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TASBEX

 The America Small Business EXchange

TASBEX has created a network of state and local exchanges where individuals can find ways to invest in their local communities.  It is our way of bringing Wall Street back to Main Street, not only offering a place for a business to raise funding, but a place for investors to liquidate their investments at a later date. 

Individual Investors, Small Business Owners as well as your Financial Advisors are welcome to use TASBEX.

IntraState Offering

IN A State  Rule 147

 Intrastate Offering Exemption

Section 3(a)(11) of the Securities Act is generally known as the "intrastate offering exemption." This exemption facilitates the financing of local business operations. To qualify for the intrastate offering exemption, your company must:

  • be incorporated in the state where it is offering the securities;
  • carry out a significant amount of its business in that state; and
  • make offers and sales only to residents of that state.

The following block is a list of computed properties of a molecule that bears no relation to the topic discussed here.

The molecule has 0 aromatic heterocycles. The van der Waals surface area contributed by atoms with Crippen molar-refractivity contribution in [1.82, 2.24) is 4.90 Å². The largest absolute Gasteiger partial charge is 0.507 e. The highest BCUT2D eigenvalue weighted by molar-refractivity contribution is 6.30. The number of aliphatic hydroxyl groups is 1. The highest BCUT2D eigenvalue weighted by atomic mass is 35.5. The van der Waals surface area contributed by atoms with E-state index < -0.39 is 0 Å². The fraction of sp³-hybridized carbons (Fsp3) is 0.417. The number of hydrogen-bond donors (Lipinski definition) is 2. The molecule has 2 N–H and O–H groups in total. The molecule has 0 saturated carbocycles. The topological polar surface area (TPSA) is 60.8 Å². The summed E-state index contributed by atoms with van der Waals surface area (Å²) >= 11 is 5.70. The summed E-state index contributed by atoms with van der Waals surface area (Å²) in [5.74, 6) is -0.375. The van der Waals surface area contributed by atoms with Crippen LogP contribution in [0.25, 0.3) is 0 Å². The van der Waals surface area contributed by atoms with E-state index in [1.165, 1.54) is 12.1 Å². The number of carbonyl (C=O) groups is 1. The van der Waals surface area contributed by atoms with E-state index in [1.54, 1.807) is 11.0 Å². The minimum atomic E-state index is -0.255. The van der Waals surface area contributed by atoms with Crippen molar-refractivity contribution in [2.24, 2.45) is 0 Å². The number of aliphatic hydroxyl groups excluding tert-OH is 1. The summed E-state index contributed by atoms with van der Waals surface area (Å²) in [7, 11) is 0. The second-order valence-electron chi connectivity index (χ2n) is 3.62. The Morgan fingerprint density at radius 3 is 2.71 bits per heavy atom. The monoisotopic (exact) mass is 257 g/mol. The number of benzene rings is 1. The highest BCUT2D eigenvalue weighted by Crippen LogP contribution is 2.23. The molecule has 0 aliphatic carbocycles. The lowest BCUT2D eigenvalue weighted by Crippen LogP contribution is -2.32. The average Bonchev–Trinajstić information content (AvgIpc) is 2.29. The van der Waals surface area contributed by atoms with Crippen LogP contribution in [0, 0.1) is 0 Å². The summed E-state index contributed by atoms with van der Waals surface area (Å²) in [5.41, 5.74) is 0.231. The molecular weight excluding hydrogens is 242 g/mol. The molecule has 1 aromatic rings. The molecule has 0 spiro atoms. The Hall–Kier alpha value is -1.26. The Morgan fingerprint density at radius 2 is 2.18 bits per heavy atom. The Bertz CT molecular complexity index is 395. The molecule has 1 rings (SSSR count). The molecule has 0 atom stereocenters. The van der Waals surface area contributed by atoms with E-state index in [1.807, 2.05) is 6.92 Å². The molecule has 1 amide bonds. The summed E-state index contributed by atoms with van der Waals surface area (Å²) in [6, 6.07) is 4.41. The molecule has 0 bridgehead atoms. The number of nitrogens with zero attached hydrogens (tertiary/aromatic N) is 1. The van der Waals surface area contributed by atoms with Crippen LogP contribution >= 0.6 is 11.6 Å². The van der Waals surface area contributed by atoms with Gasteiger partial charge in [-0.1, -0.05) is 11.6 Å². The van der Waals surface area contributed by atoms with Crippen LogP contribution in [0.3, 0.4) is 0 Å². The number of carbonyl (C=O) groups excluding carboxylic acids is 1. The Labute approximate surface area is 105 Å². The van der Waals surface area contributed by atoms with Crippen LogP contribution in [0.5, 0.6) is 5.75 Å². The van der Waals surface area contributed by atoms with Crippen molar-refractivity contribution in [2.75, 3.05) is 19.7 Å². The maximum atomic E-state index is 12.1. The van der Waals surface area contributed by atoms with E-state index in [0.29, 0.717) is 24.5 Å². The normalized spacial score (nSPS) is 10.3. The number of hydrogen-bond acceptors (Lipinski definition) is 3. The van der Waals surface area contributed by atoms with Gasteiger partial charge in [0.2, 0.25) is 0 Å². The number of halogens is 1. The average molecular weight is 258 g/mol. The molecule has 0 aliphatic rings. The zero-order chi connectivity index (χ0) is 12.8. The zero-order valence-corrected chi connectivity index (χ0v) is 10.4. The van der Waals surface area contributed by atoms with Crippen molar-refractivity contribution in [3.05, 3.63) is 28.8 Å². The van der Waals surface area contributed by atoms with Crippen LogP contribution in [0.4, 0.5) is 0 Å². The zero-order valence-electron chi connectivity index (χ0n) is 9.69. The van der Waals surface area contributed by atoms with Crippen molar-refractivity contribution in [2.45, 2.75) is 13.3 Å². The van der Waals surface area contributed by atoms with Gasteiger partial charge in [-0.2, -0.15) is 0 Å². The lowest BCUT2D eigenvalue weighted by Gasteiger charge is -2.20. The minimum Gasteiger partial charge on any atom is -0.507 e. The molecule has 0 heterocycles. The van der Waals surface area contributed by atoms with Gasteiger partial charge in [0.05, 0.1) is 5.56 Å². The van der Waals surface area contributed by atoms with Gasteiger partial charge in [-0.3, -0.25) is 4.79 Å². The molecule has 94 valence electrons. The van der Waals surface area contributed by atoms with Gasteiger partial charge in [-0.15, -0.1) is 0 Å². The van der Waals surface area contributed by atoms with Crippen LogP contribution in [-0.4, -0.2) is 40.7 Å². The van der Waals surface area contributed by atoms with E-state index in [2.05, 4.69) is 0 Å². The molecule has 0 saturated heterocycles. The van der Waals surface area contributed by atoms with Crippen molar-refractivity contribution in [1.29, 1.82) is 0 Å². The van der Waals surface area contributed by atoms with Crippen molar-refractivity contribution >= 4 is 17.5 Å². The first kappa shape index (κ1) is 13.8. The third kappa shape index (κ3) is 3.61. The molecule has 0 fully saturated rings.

There is no fixed limit on the size of the offering or the number of purchasers. Your company must determine the residence of each purchaser. If any of the securities are offered or sold to even one out-of-state person, the exemption may be lost. Without the exemption, the company could be in violation of the Securities Act registration requirements. If a purchaser resells any of the securities to a person who resides outside the state within a short period of time after the company's offering is complete (the usual test is nine months), the entire transaction, including the original sales, might violate the Securities Act. Since secondary markets for these securities rarely develop, companies often must sell securities in these offerings at a discount.

It will be difficult for your company to rely on the intrastate exemption unless you know the purchasers and the sale is directly negotiated with them. If your company holds some of its assets outside the state, or derives a substantial portion of its revenues outside the state where it proposes to offer its securities, it will probably have a difficult time qualifying for the exemption.

You may follow Rule 147, a "safe harbor" rule, to ensure that you meet the requirements for this exemption. It is possible, however, that transactions not meeting all requirements of Rule 147 may still qualify for the exemption.

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